Conservative-DUP Coalition heightens uncertainty over Brexit outcome
Last week’s remarkable UK General Election result that brought about a hung parliament has only added to the greater level of anxiety around the EU over how Britain’s exit negotiations will proceed. Prime Minister Theresa May is in a weekend position, given that she lost her overall majority and will now seek to govern through a confidence and supply agreement with the Democratic Unionist Party (DUP).
Discussions between the two parties are still ongoing, but many observers believe that such an arrangement will bring about a softer Brexit due to DUP demands that there be continued free movement of people and no hard border erected on the island of Ireland. This is in addition to calls for cross-party talks within the Parliament to forge a common approach to Brexit. Numerous Tory, Labour, and SNP politicians have urged such discussions to proceed.
Hopes for a softer Brexit will be dampened, however, for several reasons. The DUP campaigned for Brexit and want to end ECJ jurisdiction over the UK, while Tory euro sceptics will hold the Prime Minister under greater scrutiny to deliver a hard Brexit after her poor performance in the general election. One such Conservative MP will be the Eurosceptic Steve Baker who was appointed as junior Brexit minister under David Davis.
The biggest concern felt around European capitals is the increased possibility of a chaotic Brexit. Although discussions between the EU and the UK will begin next Monday, a Conservative-DUP deal has yet to be resolved and a newly formed minority government will have to revisit some of its basic Brexit questions. With the negotiating clock already counting down and two months already passed, the odds of a chaotic Brexit have shortened considerably.
Brussels looks to control euro clearing post-Brexit
The European Commission this week published plans that would give it greater oversight over the City of London’s lucrative euro-clearing trading business, as it prepares itself for life without the bloc’s largest financial hub. London is currently the global centre for euro clearing, a financial transaction process that is worth around €1 trillion a day, and the City has feared ever since the Brexit vote that Brussels may seek greater control or even forced relocation of the industry once the UK leaves the EU.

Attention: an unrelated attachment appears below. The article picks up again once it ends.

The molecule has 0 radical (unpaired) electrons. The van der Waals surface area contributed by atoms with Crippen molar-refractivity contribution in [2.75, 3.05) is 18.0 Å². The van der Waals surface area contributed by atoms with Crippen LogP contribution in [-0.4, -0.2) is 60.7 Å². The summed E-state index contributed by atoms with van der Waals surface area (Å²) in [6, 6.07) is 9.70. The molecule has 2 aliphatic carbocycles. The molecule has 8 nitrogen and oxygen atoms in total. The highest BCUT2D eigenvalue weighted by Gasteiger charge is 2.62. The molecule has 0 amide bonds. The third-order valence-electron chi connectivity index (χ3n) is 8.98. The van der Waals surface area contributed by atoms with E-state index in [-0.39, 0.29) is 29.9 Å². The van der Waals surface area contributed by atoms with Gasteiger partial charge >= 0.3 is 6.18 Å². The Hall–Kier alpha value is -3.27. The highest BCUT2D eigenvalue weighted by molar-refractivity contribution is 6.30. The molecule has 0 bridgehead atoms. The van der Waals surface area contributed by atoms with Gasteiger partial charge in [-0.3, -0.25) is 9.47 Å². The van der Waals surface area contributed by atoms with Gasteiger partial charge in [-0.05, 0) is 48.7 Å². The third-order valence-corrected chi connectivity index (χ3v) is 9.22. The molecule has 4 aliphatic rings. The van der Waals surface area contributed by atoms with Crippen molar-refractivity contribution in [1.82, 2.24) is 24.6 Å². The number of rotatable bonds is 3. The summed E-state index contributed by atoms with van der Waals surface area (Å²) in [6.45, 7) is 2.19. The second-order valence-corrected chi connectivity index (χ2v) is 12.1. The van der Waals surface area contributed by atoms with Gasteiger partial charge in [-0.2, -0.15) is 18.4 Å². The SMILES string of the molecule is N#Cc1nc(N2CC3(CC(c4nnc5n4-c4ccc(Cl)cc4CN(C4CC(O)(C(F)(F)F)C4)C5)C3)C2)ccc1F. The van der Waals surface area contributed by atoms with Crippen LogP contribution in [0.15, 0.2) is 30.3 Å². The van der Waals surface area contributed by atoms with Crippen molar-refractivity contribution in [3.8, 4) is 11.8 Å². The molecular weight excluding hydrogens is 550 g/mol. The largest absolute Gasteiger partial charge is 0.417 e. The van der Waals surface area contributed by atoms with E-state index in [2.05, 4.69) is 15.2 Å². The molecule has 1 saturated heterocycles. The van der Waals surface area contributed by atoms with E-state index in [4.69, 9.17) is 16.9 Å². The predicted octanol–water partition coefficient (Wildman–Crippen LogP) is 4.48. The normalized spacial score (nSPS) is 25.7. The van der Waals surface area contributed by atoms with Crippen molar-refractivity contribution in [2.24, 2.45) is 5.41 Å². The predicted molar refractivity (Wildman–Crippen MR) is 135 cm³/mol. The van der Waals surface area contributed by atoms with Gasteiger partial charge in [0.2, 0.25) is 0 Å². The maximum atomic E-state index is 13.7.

Euro-clearing is critical component of the global financial sector and it is essentially the flow of money around the world. It refers to the trade of financial products, such as derivatives that are priced in euros, between clearing houses who act as buyer and sellers in the transactions. London-based clearing houses currently dominate the euro side of the trade and convert the amount into the foreign currency.
While the move stops short of forced relocation, the proposal states that the Paris-based European Securities and Markets Authority (ESMA) could agree with relevant EU central banks over whether a particular clearing house has ‘’specifically substantial systemic significance’’ to the financial system. Thereafter, the European Commission would have the decision to relocate these activities to within the EU if it wants the regulatory approvals needed to operate smoothly on the single market.
Companies and industry groups within the City have voiced concern over any attempt of increased control of the euro-clearing business, claiming that such moves by Brussels could inflict unnecessary damage to the EU and increase risk. These fears were dismissed by Validis Dombrovskis, the Commission vice-president in charge of financial stability, putting forward that ‘’the purpose of our legislative proposal is to ensure financial stability and not moving business for the sake of moving business’’.
Head of Scottish Conservatives demands UK exit from Common Fisheries Policy
The Scottish Conservative leader, Ruth Davidson, has informed the Prime Minister Theresa May that the British government must not trade away any fishing rights in the upcoming Brexit negotiations, insisting that the country must leave the EU common fisheries policy (CFP) completely.
Ms. Davidson is in an emboldened position after last week’s general election as she helped increase the number of Tory seats in Scotland from one to thirteen, thereby saving Ms. May from suffering an even bigger loss from her election gamble. The Scottish leader made protection of fishing one of her red-line Brexit issues and is aware that her party’s biggest advances in votes came from the northeast of Scotland where the bulk of the UK’s fishing fleet is located.
The CFP is designed to manage the European waters as a common resource, granting all European fishing fleets equal access to EU waters and fishing grounds and allows to fishermen to compete fairly. British fishermen are a vocal critic of the measure as it allows rival shipping fleets from the likes of Spain and France to fish in UK waters.
Ms. Davidson has called for the UK to leave the CFP completely and erect a rigorously enforced 200-mile fishing limit around its water which would restrict any EU fishermen to enter and fish from its waters. This would have enormous implications for the remaining EU27 but it is believed that Ms. Davidson sought reassurances from the Prime Minister when they met this week that the UK’s finishing rights would not be thrown out.
Compliments of Vulcan Consulting, a member of the European American Chamber of Commerce